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Sunday, June 15, 2008

Booster Pack Changes as related to Draft

For those who have not heard you may wish to read this ARTICLE first.

Beside the truly great inclusion in a basic land in to every booster pack, there are going to be major impacts on the Draft environments. For purposes of this discussion, I define a standard draft as an 8 man pool opening the same three pack type. All commons and uncommon cards are assumed to have the same print frequency, which I admit is not always true.

First off, we will probably all be knocked over by the throngs of cheering newbie’s that no longer have issues getting enough basic lands to play. Is anyone buying this load of crap? I would be more then happy to provide an approximate cubic foot of land over the next year to anyone who needed it. I suspect that this actually has much more to do with not flooding the draft tables with commons.

In the last interesting major set Draft environment, Lorwyn, (yes draft of Shadowmoor is stale, boring, and predictable- if you haven’t figured this out yet, draft 2 or 3 more times, and get back to me!) there was a statistical inclusion of a given common approximately 1.87 times per standard draft with uncommon showing up at a rate of 0.9 times per pool. This gives a decent distribution, which makes first pick commons pretty normal over the last 2 plus years of draft.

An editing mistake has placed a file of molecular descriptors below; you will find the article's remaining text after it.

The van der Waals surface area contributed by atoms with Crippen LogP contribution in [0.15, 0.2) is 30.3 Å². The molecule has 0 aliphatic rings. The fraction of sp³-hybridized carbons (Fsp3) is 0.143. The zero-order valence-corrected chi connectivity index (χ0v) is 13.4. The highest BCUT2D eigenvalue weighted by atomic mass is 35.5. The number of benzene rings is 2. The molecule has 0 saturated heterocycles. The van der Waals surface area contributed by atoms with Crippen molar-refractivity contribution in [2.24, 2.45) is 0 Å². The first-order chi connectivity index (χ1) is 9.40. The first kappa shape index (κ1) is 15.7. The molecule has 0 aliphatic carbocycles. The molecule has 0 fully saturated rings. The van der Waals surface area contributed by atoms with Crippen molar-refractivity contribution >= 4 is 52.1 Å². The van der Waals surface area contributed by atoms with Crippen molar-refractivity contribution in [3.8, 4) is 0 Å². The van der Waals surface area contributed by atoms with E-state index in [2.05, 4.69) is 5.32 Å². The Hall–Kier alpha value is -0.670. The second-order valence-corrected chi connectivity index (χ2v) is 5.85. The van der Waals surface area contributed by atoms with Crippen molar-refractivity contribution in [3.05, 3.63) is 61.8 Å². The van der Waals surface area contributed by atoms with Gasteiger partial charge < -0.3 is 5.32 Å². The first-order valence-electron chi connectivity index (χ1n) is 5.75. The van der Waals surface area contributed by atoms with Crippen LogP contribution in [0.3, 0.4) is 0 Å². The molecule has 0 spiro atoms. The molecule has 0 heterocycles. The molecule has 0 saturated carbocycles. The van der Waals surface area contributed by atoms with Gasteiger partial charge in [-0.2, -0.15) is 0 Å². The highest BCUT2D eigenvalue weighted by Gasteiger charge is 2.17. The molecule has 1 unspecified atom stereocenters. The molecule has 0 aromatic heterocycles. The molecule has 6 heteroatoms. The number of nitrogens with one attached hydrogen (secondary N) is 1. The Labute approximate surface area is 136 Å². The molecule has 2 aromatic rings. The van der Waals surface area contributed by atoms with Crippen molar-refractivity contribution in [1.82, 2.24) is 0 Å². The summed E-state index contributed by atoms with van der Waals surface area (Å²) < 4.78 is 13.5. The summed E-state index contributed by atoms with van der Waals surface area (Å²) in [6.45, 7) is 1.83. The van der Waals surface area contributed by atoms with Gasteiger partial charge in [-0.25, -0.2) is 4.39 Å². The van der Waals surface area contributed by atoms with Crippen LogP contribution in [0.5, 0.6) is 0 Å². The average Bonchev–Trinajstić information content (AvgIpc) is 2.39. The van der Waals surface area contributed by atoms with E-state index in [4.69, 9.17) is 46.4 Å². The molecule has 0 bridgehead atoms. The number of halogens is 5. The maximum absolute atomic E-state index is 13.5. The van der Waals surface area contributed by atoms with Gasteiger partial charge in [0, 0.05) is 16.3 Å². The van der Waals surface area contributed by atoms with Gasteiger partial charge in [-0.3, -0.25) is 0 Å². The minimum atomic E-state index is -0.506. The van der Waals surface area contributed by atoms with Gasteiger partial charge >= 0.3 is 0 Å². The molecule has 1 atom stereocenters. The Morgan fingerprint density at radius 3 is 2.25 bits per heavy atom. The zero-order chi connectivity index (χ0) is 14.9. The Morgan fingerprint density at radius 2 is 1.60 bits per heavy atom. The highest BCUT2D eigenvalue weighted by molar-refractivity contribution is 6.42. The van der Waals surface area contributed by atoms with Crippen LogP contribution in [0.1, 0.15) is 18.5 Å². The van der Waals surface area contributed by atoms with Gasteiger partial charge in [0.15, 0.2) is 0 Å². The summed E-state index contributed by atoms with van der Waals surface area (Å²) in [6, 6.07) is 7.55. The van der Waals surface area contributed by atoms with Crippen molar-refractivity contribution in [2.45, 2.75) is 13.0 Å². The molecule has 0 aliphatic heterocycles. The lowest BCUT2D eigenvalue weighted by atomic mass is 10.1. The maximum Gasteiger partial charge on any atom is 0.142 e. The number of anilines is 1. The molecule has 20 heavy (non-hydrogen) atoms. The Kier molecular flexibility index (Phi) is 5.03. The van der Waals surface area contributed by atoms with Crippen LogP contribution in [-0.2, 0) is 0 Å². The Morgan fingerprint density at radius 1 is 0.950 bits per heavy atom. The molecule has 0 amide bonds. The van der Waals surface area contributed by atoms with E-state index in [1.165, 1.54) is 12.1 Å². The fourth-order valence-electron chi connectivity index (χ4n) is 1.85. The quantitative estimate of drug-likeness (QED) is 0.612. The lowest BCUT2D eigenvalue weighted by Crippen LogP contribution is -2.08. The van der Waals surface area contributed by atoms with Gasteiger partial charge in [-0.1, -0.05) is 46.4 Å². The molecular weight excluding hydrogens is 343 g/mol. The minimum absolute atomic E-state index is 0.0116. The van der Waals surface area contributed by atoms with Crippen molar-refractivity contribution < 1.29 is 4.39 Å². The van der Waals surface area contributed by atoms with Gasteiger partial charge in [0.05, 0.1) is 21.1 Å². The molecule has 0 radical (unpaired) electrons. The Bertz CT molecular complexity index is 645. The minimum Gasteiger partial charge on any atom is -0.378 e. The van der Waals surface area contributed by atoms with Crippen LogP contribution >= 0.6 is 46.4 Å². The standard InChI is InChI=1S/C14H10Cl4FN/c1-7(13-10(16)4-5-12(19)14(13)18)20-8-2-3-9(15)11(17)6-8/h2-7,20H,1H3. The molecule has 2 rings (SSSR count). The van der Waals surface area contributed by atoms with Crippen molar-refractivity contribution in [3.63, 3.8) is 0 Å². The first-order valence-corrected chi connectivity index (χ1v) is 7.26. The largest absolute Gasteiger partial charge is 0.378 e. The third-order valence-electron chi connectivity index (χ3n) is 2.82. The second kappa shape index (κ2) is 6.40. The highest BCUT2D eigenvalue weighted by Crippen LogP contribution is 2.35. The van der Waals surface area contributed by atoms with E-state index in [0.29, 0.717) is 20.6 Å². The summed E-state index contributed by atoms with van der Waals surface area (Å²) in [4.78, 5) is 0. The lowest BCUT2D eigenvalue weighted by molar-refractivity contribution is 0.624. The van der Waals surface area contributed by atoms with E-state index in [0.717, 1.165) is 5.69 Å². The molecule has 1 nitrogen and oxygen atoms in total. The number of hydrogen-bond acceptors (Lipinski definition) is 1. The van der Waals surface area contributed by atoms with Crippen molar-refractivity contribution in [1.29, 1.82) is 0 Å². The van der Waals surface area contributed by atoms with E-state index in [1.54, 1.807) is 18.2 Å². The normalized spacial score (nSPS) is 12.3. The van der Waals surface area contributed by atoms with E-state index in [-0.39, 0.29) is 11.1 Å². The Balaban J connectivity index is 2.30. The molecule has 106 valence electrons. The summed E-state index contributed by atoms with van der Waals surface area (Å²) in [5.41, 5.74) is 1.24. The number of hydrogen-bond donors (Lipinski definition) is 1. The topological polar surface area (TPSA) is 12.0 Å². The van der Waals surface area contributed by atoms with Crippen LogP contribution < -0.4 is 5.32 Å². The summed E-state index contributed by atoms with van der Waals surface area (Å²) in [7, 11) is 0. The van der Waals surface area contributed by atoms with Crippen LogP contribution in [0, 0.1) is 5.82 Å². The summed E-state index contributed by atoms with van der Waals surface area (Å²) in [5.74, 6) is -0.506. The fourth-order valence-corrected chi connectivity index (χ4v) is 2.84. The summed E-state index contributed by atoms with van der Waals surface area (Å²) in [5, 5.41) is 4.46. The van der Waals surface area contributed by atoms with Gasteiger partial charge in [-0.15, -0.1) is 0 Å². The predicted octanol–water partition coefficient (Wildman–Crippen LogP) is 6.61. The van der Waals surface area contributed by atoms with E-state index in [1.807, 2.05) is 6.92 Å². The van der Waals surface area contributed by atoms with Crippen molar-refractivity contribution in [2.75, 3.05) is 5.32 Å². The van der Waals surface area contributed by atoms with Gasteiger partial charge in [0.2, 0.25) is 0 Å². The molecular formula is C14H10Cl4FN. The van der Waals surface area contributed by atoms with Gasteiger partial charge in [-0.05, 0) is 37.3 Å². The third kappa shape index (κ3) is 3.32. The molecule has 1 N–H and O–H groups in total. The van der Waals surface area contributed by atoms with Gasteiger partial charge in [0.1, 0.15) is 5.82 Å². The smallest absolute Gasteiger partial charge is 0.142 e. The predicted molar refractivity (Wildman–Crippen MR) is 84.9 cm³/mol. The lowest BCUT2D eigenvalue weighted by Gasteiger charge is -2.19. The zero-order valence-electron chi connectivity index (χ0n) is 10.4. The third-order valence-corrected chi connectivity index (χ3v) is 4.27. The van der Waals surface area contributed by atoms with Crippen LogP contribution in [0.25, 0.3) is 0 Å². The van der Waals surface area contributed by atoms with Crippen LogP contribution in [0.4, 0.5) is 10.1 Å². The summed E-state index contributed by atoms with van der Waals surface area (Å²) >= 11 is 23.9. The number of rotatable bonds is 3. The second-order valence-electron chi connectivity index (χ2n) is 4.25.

Under the new booster pack configuration these rates of inclusion jump to 2.37 per common, and 1.2 per uncommon. This literally shatters the prior conceptions regarding draft frequency. Now you can consider passing a common, almost assured that statistically you will see it 1.4 additional times. Even niche uncommon could be passed with a 1 in 5 chance of seeing it again. That is about a 30% increase in frequency over all.

Now if the land had not replaced the common in packs the inclusion rate would jump to 2.61 or a nearly 40% increase in inclusion.

These changes are going to make draft decks feel and operate more like poor constructed block decks, and not taking the land step would give nearly any decent drafter a virtually pauper constructed deck to play in the Draft event.

Is this a good thing? Will it make drafting more fun? Truth is I don't know, but combo, synergy and constancy are all going to be on the rise at a draft table near you this Fall. My guess is that good drafters with on-mark pick priorities will get even better all else being equal. Marginal drafters like my self, may have an easier time assembling a viable deck given higher card frequencies.